I can't imagine any book topping this one for me in 2019. The snappy and shocking title is one of the reasons I love it so much. It's funny, smart, and helpful in a cuddly way, despite the whopper of a title. The authors Karen Kilgariff and Georgia Hardstark are the true crime comedy podcast stars of My Favorite Murder and their podcast provides background for the book. True crime is what brought Karen and Georgia together and how and why they have a fabulous book deal.
Mostly, though, the book is a how-to guide to surviving as a human. Karen and Georgia share life lessons like don't be a lunatic, get a job, buy your own stuff, if you're in a cult call your dad (or whoever your "one call" person is), and stay out of the woods. It's all very jokey and nonjudgmental. They candidly discuss eating disorders, bad relationships, alcohol and drug addiction, and the importance of valuing yourself over being helpful or nice. This was difficult for me to embrace as a librarian and a mom but I've come around. It's okay to be helpful or nice but not at the expense of valuing yourself. This results in advice to not give Ted Bundy a ride in your car, but it also applies to following your gut instincts. All relatable, useful life tips, as if shared by your closest friends.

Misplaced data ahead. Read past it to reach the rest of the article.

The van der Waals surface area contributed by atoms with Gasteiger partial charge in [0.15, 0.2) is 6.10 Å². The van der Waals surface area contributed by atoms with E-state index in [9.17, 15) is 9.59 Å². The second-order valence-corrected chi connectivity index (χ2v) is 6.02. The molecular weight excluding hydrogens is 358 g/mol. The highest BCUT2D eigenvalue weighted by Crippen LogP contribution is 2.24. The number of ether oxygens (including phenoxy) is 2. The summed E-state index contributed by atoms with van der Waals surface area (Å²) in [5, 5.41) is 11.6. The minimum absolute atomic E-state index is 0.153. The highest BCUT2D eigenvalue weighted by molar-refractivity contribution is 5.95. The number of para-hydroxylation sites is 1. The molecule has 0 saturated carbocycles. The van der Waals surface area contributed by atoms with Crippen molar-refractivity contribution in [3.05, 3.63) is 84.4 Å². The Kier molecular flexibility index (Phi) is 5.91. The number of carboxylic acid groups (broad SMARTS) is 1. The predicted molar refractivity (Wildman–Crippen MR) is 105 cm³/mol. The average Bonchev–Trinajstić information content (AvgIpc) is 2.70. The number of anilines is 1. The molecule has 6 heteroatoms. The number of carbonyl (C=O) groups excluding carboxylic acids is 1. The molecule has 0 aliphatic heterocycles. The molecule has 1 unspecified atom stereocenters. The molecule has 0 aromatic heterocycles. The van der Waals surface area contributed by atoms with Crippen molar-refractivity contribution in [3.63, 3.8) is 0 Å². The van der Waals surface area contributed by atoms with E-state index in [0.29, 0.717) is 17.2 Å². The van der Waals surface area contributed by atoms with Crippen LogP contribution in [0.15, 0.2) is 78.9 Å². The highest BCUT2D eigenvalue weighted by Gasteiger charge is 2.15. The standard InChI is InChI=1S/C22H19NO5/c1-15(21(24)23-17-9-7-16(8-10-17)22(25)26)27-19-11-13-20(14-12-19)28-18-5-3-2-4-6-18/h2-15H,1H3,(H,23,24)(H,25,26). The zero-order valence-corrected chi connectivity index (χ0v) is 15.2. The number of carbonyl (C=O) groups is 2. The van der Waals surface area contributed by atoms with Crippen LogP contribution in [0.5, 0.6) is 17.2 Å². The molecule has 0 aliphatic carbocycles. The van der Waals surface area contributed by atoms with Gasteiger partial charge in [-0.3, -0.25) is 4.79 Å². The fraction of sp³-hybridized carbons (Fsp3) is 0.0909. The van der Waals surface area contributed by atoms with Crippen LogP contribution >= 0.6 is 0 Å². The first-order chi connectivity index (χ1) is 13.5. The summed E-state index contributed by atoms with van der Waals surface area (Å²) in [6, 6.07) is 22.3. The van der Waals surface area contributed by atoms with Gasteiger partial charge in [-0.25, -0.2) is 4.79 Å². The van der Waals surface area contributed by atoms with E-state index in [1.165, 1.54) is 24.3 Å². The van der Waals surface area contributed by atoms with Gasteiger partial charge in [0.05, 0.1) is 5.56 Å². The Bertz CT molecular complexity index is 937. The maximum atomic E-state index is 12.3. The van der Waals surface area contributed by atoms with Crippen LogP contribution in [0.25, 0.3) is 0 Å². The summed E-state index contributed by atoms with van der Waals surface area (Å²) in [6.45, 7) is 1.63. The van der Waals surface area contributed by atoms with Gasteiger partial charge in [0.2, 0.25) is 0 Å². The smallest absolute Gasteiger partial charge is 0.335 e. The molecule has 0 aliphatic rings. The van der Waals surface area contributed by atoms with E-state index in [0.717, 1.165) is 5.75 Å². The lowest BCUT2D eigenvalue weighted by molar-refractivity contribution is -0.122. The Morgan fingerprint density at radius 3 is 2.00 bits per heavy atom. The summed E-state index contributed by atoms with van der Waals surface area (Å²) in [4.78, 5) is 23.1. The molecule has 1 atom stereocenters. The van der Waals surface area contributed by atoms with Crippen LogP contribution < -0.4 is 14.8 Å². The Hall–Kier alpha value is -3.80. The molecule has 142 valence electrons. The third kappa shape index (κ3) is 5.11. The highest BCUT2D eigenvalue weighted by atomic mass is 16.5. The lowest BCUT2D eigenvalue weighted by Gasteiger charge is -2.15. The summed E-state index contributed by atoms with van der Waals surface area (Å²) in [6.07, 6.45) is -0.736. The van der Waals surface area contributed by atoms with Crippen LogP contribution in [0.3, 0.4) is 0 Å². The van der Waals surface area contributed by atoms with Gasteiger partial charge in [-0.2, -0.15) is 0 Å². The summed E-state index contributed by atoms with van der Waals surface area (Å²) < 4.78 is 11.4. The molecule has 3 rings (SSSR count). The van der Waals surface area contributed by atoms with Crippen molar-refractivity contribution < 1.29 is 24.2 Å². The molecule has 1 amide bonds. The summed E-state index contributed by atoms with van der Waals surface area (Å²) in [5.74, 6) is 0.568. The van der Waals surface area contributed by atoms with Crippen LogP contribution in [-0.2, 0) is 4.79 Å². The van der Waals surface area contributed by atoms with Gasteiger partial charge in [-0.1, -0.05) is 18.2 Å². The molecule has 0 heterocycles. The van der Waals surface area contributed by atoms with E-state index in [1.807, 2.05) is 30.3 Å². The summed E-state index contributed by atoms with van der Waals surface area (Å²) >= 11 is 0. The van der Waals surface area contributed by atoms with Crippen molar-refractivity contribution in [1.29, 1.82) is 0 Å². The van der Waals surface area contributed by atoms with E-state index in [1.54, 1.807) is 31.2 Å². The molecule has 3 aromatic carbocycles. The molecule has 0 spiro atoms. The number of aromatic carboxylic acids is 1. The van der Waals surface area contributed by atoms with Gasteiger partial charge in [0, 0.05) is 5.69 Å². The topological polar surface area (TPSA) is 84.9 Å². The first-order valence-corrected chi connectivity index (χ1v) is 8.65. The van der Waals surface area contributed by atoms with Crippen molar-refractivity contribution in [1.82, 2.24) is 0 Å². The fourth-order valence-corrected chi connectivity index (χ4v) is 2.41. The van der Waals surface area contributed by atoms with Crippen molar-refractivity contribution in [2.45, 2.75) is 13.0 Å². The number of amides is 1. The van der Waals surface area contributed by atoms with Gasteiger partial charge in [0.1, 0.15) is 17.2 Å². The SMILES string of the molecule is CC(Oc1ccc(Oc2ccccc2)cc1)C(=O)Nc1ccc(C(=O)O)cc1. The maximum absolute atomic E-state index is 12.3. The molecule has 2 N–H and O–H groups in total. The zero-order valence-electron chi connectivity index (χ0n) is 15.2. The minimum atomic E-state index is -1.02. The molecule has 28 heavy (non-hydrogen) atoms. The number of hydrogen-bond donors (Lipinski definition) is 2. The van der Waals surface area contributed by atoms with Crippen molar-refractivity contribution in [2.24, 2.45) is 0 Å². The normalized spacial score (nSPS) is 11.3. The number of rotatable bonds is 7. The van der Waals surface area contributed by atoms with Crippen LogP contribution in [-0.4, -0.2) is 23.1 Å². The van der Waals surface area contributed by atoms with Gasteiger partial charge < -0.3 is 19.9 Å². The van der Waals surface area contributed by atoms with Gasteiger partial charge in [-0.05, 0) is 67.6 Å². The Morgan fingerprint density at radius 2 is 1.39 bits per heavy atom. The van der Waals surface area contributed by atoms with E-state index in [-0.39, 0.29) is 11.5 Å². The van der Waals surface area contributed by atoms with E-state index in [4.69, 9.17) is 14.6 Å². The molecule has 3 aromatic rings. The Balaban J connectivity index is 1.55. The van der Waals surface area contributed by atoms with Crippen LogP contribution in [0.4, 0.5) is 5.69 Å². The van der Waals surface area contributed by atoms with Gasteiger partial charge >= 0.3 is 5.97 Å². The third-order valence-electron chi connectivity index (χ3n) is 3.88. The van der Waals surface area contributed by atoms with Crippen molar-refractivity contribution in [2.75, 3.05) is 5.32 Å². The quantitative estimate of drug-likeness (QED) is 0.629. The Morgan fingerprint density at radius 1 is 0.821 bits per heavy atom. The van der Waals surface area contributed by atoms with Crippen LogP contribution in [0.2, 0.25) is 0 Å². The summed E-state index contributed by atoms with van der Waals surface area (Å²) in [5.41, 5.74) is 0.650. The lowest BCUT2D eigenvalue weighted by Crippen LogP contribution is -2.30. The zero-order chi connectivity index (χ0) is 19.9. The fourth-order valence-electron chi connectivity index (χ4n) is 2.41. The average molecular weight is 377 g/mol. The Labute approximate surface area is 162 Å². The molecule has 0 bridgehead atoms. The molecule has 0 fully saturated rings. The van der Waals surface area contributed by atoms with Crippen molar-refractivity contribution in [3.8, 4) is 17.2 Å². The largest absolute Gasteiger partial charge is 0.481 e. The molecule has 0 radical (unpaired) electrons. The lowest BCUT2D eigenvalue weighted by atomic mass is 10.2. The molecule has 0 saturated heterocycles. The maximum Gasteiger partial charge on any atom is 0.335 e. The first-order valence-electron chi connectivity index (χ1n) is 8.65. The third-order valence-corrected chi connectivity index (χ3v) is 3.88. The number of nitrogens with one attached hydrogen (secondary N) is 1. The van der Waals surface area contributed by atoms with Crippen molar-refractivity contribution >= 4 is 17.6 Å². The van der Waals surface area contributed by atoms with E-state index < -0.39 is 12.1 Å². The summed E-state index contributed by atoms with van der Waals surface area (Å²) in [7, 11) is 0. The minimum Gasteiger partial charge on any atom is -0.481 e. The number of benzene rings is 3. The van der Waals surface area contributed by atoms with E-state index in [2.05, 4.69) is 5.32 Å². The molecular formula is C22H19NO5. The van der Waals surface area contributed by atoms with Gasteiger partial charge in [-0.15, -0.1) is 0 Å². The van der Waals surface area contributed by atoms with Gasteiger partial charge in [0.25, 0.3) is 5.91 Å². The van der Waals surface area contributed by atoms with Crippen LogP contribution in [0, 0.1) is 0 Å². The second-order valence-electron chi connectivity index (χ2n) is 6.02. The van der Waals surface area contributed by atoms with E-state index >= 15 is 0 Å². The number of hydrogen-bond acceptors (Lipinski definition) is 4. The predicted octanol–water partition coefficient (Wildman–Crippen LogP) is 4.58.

One of the best things about this book and podcast is that it brings greater recognition to true crime as a genre. I have a loyal past with true crime and Ann Rule in particular, so all of this is right up my alley. Plus, Wisconsin has more than its fair share of high profile murderers. My Favorite Murder Live has been to Milwaukee and Madison several times in the last few years, producing Episode 177 featuring Bambi Bembenek and the murder of Barbara Kendhammer and Episode 181 covering Ed Gein and David Spanbauer. My own fascination with Wisconsin weirdos began at an inappropriately young age during a holiday gathering when an older cousin was passing around Edward Gein: America's Most Bizarre Murderer. Someone started reading passages aloud and you can imagine the excitement that ensued.
True crime aside, the value of Stay Sexy is in creating open, honest dialogue about whatever it is that helps you on your journey and I applaud that.